ANN PICKERING has an abiding feeling of regret that she was unable to say her final farewells to her mother and father, and thank them for everything they had done for her.

Speaking of the death of parents William and Florence Henderson in the Crawleyside Bank disaster, Mrs Pickering, 78, of Seaburn, Sunderland, said she had been been stopped from entering a mortuary by a policeman protecting her from the cruel reality of what had happened.

Discussing the tragedy as Blackhall Colliery prepares to mark the 50th anniversary of the crash, Mrs Pickering said: “I was an only child born in Blackhall, where my father was a miner.

“My parents did everything they could for me and put me through teacher training college. I taught in Newcastle for while before going to Italy to teach at the International School of Milan, when my father took seriously ill.

“I came back to be close to him and worked in Peterlee for a while. When my father got better he said to me ‘well off you go you needn’t stay here any longer. Don’t hang around'.

“I was preparing to go back to Italy and that is when the accident happened. I never did ever get back.”

Mrs Pickering recalls "total confusion" in the village when news of the crash first broke. Someone remarked her mother and father would not be there, because it was a veteran bowlers’ trip.

She said: “My mother was 56 and father 61 and no one expected them to be on the coach. I think there were two spare seats and they just filled them up.

“I was at a friend’s house when the police came and told me my parents had died. It was like an electric shock. It goes right through you.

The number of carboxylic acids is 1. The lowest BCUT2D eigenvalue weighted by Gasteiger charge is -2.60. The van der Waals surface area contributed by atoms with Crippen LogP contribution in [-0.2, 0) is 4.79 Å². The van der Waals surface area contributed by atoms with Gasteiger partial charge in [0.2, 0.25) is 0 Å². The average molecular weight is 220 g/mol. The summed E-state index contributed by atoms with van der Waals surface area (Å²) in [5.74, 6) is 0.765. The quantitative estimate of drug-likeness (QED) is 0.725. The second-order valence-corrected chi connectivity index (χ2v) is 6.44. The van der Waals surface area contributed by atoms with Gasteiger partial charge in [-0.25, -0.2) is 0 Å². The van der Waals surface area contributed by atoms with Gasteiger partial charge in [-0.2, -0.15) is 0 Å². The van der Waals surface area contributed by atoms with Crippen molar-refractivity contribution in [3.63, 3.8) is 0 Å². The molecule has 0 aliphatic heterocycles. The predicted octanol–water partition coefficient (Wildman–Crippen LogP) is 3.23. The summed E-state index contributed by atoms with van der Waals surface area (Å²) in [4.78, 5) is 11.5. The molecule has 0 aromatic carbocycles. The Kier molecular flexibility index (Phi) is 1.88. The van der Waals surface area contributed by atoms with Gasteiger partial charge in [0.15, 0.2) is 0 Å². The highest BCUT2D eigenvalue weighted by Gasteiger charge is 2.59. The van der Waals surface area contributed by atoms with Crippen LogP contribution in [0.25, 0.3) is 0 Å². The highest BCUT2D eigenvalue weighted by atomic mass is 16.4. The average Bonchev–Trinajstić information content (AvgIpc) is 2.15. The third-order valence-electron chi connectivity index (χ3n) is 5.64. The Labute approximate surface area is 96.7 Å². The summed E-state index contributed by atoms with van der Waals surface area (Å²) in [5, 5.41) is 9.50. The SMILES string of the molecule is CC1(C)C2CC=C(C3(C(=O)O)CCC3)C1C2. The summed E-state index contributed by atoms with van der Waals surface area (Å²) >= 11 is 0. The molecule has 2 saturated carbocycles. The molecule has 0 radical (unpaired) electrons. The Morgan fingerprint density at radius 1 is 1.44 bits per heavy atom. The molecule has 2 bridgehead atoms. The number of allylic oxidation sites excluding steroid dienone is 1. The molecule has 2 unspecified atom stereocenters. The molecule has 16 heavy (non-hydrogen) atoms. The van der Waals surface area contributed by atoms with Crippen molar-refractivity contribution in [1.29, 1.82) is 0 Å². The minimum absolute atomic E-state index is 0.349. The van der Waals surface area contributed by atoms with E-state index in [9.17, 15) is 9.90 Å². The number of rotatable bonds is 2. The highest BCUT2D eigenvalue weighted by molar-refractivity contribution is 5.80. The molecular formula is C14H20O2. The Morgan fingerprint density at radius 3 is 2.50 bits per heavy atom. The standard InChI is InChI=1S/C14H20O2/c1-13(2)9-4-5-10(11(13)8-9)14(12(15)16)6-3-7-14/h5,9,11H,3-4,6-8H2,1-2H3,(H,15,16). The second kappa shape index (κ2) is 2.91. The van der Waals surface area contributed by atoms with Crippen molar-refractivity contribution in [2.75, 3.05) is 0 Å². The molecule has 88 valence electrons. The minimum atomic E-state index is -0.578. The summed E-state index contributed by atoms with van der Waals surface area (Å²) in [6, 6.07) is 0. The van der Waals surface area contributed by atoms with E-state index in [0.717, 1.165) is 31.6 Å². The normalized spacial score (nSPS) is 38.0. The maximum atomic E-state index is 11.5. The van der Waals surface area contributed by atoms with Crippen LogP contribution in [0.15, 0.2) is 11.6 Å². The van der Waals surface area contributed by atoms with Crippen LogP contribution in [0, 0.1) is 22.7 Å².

“They told me to get into their van and go with them to Consett. It was about 4am and I remember it being bitterly cold.”

Mrs Pickering got up to the door of the mortuary, when a policeman stepped in front of her and and said: “Oh no my dear.”

“I asked why, saying I was the only one who could identify them. He said to me: ‘If you go in there it is sight you will never forget for the rest of your life'.

“So my mother’s brother and father’s brother were contacted. Many years later my uncle spoke to my husband about it – the policeman had done the right thing as I would have never have got over it.

“My father was taken away in the first ambulance to leave the scene, but when he got to hospital he had died. That was shattering.

“The thing I would like to say is I regret not being able to say goodbye and thank you for everything they did for me.

“Because they made many sacrifices for me, on very poor wages. They put me through school and college and for that I am very grateful.”

Mrs Pickering added: “My mother’s brother, Walter Foggin, was on the bus and I went to see him in hospital.

“He just broke down, because he must have seen what had happened. He had been in the Army and said he had never seen anything like it. Probably because he recognised people. It was closer to home.”

At her parents’ joint funeral Mrs Pickering recalls old men lining the street taking off their black caps as the cortege passed.

“I have memories of the day, but they are not very clear," she said. "I was in a daze. You learn to live with it, but it never leaves you.”